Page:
The Hunger Angel | Granta

  • Published: 01/08/2013
  • ISBN: 9781846272783
  • 129x20mm
  • 304 pages

The Hunger Angel

Herta Müller

Translated by Philip Boehm

I know you’ll return.’ These are his grandmother’s last words to him. Leo has them in his head as he boards the truck to Russia one freezing mid-January morning in 1945. They keep him alive – through hunger, pain, and despair – during his time in the Gulag. And, eventually, they will bring him back home. Müller has distilled Leo’s struggle into words of breathtaking intensity that take us on a journey far beyond one man’s physical travails and into the depths of the human soul.

Not just a good novel, but a great one... Müller is through and through a stylist. Her novel is written in a taut idiomatic German, which breaks into paragraphs of wrenching, Rilkean lyricism

A.N. Wilson, Financial Times

Her imagery is startlingly distinct and yet nightmarish... [it has a] poetic intensity of focus, shape-shifting language, and a structure of brief chapters that talk to one another indirectly... Bleak, chastening, remarkable

Helen Dunmore, Guardian

A work of rare force, a feat of sustained and overpowering poetry... Müller has the ability to distil concrete objects into language of the greatest intensity and to sear these objects onto the reader's mind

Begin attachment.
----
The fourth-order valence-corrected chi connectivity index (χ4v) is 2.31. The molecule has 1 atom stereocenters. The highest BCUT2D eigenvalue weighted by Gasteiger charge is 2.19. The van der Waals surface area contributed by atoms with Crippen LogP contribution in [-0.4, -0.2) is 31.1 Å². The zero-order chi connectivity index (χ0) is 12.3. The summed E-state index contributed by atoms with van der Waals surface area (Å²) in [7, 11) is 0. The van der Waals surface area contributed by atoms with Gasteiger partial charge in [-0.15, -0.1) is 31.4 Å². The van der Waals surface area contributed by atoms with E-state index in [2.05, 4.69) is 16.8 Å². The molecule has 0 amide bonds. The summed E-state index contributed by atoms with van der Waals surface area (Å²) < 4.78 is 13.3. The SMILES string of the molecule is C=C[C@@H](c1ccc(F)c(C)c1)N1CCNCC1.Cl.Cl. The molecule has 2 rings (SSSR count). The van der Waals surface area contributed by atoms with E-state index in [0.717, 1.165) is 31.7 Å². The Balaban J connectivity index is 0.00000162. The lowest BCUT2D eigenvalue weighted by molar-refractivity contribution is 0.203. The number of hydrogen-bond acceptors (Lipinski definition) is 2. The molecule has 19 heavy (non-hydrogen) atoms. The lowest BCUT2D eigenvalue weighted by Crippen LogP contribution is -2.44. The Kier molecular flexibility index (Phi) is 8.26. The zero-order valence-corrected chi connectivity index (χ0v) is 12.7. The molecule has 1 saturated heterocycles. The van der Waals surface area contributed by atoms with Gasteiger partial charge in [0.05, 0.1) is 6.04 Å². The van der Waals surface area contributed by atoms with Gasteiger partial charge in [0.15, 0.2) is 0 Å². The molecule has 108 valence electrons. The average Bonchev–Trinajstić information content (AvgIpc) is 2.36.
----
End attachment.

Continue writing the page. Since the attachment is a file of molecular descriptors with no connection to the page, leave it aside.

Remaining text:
Times Literary Supplement

The Author

Herta Müller was born on 17 August 1953 in Nitzkydorf (Banat/Romania). Her parents belonged to the German-speaking minority. Her father was a lorry driver, her mother a peasant. She attended school and university in Temeswar. After refusing to work for the Romanian secret service, the Securitate, she lost her job as translator in a machine factory. Nadirs, her first book, lay around at the publishers for four years and was heavily censored when it was eventually published. The manuscript was smuggled to Germany and published in 1984. In 1987, she emigrated to Germany and has lived in Berlin ever since. She has a string of literary prizes to her name, including the Aspekte Literature Prize (1984), the Kleist Prize (1994), the Prix Aristeion (1995), the Konrad Adenauer prize for literature (2004) and, the Nobel Prize for Literature (2009).

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The Translator

Philip Boehm has translated numerous works from German and Polish by authors including Herta Müller, Franz Kafka, and Stefan Chwin. For the theater he has written plays such as Mixtitlan, The Death of Atahualpa, and Return of the Bedbug. He has received awards from the American Translators Association, the U.K. Society of Authors, the NEA, PEN America, the Austrian Ministry of Culture, the Mexican-American Fund for Culture, and the Texas Institute of Letters. He lives in St. Louis, where he is the artistic director of Upstream Theater.

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